The Americans with Disabilities Act
Law: 42 USC § 12101 et seq.

Enforcement: For more information about filing a complaint go to the U.S. Equal Employment Opportunity Commission website (EEOC).

ADA: For help on accommodations for a specific person with a disability, contact the Job Accommodation Network at 800-526-7234.

Employers cannot discriminate against a person with a disability in any aspect of employment. This includes interviews, testing, hiring, job assignment, evaluations, discipline, training, promotions, layoffs, compensation, leave and benefits.

Employers are also prohibited from retaliating against an employee for making a complaint under this law.

Note: An employer must make “reasonable applicant or employee to do the job. 42 USC  §12112(b)(5)(A).

Exception: If the accommodation needed would impose “an undue hardship” on the employer, the change may not be required. 42 USC  §12112(b)(5)(A).

Employers with 15 or more employees for at least 20 weeks a year.
State and local governments and their agencies.
Employment agencies.
Labor organizations.
Religious organizations with 15 or more employees.

Joint labor-management committees

 
Note: The ADA covers other areas such as housing, public accommodations, education, transportation, communication, recreation, institutionalization, health services, voting, and access to public services. 42 USC § 12101.

Pregnancy Discrimination Act : 42 USC § 2000e(k)

Enforcement: For more information about filing a complaint go to the U.S. Equal Employment Opportunity Commission website (EEOC).

An employer must not refuse to hire or discriminate against a woman who is pregnant. A pregnant woman must be treated in the same manner as other applicants or employees with similar abilities or limitations.

Employers are also prohibited from retaliating against an employee for making a complaint under this law.

Note: Any health insurance provided by the employer must cover all pregnancy expenses on the same basis as costs for other medical conditions. Health insurance expenses arising from an abortion are not required to be covered, unless the life of the mother is endangered.

Employers with 15 or more employees
State governments
Federal government· Employment agencies
Labor organizations
Joint management-labor committees

Education institutions

Note: Some employers are exempt. For example, religious organizations may require employees to be of a certain faith. (42 U.S.C. §2000e-1(a))

 

The Immigration Reform and Control Act ( IRCA ) of 1986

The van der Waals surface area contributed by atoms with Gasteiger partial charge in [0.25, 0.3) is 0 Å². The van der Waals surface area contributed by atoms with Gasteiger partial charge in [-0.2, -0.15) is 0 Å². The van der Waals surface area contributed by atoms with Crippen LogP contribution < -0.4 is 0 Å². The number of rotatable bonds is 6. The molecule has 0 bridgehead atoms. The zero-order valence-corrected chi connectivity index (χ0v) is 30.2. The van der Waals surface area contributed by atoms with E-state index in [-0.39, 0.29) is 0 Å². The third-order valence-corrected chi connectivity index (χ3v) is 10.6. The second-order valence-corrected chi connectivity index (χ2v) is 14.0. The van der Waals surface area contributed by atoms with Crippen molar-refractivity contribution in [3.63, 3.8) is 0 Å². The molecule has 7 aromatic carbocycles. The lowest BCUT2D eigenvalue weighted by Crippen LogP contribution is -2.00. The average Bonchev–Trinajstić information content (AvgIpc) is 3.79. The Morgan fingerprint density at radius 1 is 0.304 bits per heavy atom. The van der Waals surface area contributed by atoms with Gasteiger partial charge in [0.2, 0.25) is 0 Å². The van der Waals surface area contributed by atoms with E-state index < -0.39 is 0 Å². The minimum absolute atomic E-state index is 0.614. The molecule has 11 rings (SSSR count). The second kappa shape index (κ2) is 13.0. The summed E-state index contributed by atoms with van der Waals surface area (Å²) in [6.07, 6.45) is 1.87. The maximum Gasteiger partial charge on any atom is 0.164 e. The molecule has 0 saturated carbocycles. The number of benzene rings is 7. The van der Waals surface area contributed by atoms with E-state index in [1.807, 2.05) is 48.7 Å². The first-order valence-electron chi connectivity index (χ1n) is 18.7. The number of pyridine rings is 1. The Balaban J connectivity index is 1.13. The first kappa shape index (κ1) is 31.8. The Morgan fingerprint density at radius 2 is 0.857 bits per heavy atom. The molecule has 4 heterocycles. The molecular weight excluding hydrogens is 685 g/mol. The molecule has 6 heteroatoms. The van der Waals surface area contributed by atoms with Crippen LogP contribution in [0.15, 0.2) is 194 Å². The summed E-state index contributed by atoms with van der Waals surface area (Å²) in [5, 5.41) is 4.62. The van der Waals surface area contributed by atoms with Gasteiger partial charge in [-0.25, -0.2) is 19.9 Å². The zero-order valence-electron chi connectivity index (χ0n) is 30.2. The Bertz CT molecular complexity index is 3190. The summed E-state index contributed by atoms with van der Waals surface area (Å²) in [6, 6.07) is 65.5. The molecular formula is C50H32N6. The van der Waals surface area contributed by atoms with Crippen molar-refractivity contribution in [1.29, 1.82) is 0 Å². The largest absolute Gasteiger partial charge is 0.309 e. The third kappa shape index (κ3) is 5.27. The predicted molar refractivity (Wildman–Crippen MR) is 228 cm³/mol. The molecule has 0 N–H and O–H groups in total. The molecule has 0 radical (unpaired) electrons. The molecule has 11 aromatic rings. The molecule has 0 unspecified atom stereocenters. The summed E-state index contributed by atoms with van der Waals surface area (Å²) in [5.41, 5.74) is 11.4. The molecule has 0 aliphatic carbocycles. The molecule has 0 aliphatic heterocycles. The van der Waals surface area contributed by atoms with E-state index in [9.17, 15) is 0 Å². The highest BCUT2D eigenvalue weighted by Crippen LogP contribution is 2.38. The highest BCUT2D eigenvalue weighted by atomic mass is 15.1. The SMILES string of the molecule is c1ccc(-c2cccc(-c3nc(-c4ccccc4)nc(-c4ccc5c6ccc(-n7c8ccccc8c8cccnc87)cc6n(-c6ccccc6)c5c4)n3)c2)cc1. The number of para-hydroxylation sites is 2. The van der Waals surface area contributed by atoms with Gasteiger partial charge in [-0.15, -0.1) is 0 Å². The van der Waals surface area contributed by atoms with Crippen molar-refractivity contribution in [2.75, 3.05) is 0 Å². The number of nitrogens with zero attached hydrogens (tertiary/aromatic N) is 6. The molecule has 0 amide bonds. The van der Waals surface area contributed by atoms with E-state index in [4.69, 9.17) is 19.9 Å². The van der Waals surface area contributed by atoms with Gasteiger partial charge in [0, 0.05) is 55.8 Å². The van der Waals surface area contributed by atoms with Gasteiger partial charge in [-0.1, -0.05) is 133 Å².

Law: 8 USC § 1324b

Enforcement: To file a complaint, contact the Office of Special Counsel for Immigration Related Unfair Employment Practices  800-255-7688 or e-mail osccrt@usdoj.gov

Employers are prohibited from discriminating against applicants and employees on the basis of their citizenship or national origin. Employers with 4 or more employees.
For an information short fact sheet, check the U. S. Department of Agriculture website.

For a list of detailed questions and answers check the Office of Special Counsel for Immigration Related Unfair Employment Practices

Maryland Laws
Law: Md Code. State Goverment § 20-601  

Enforcement: The Maryland Commission on Civil Rights accepts complaints.  All complaints are investigated.

You must file a complaint within 6 months of:

Date of discrimination ( 1 year for housing) or
Date when you learned of the discriminatory action.

Maryland makes it unlawful to refuse to hire, discharge, or otherwise discriminate someone due to:
  • Race
  • Color
  • Religion
  • Sex
  • Age
  • National origin
  • Marital status
  • Genetic information, or refusal to submit to a genetic test
  • Sexual orientation
  • Gender identity
  • Disability unrelated in nature and extent to the performance of the employment

 Employers are also prohibited from retaliating against an employee for making a complaint under this law.
 
 

Employers in industry or business who have 15 or more employees for atleast 20 weeks in a calendar year, including the State.

Read the Law: MD Code Ann. State Gov't 20-601.

 

 

 

 

 

 

 

 

 

 

 

Source: 

Edited by Amy Beth Leasure, Esq.